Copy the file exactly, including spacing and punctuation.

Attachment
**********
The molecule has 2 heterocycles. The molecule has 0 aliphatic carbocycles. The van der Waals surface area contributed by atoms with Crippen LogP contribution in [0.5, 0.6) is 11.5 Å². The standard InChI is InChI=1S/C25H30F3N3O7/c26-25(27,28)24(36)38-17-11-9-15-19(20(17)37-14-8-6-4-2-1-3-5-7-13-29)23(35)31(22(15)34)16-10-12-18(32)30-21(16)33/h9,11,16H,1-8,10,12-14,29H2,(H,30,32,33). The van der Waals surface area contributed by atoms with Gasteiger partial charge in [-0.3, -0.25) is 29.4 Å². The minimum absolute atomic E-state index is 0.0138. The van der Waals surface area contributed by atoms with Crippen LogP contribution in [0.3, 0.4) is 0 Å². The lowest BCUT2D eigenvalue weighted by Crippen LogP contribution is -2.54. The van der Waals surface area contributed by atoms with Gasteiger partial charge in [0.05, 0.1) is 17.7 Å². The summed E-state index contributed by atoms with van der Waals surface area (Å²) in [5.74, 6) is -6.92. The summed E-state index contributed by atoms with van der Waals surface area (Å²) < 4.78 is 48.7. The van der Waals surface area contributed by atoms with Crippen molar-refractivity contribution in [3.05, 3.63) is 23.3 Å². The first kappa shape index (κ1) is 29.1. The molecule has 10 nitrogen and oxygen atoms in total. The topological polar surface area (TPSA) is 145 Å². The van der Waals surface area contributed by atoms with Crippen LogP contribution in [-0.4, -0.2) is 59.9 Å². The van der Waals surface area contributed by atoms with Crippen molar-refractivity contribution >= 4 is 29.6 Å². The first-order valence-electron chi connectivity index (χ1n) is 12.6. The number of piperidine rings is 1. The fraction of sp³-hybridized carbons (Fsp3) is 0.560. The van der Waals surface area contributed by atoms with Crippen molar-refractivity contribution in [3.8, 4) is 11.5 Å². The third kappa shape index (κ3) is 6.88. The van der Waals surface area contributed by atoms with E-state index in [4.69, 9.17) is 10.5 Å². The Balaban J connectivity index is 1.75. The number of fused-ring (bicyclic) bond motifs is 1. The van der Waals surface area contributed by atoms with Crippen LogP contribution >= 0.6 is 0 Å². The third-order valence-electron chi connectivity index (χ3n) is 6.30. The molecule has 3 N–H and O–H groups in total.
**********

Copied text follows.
The molecule has 2 heterocycles. The molecule has 0 aliphatic carbocycles. The van der Waals surface area contributed by atoms with Crippen LogP contribution in [0.5, 0.6) is 11.5 Å². The standard InChI is InChI=1S/C25H30F3N3O7/c26-25(27,28)24(36)38-17-11-9-15-19(20(17)37-14-8-6-4-2-1-3-5-7-13-29)23(35)31(22(15)34)16-10-12-18(32)30-21(16)33/h9,11,16H,1-8,10,12-14,29H2,(H,30,32,33). The van der Waals surface area contributed by atoms with Gasteiger partial charge in [-0.3, -0.25) is 29.4 Å². The minimum absolute atomic E-state index is 0.0138. The van der Waals surface area contributed by atoms with Crippen LogP contribution in [0.3, 0.4) is 0 Å². The lowest BCUT2D eigenvalue weighted by Crippen LogP contribution is -2.54. The van der Waals surface area contributed by atoms with Gasteiger partial charge in [0.05, 0.1) is 17.7 Å². The summed E-state index contributed by atoms with van der Waals surface area (Å²) in [5.74, 6) is -6.92. The summed E-state index contributed by atoms with van der Waals surface area (Å²) < 4.78 is 48.7. The van der Waals surface area contributed by atoms with Crippen molar-refractivity contribution in [3.05, 3.63) is 23.3 Å². The first kappa shape index (κ1) is 29.1. The molecule has 10 nitrogen and oxygen atoms in total. The topological polar surface area (TPSA) is 145 Å². The van der Waals surface area contributed by atoms with Crippen LogP contribution in [-0.4, -0.2) is 59.9 Å². The van der Waals surface area contributed by atoms with Crippen molar-refractivity contribution >= 4 is 29.6 Å². The first-order valence-electron chi connectivity index (χ1n) is 12.6. The number of piperidine rings is 1. The fraction of sp³-hybridized carbons (Fsp3) is 0.560. The van der Waals surface area contributed by atoms with Crippen molar-refractivity contribution in [3.8, 4) is 11.5 Å². The third kappa shape index (κ3) is 6.88. The van der Waals surface area contributed by atoms with E-state index in [4.69, 9.17) is 10.5 Å². The Balaban J connectivity index is 1.75. The number of fused-ring (bicyclic) bond motifs is 1. The van der Waals surface area contributed by atoms with Crippen LogP contribution >= 0.6 is 0 Å². The third-order valence-electron chi connectivity index (χ3n) is 6.30. The molecule has 3 N–H and O–H groups in total.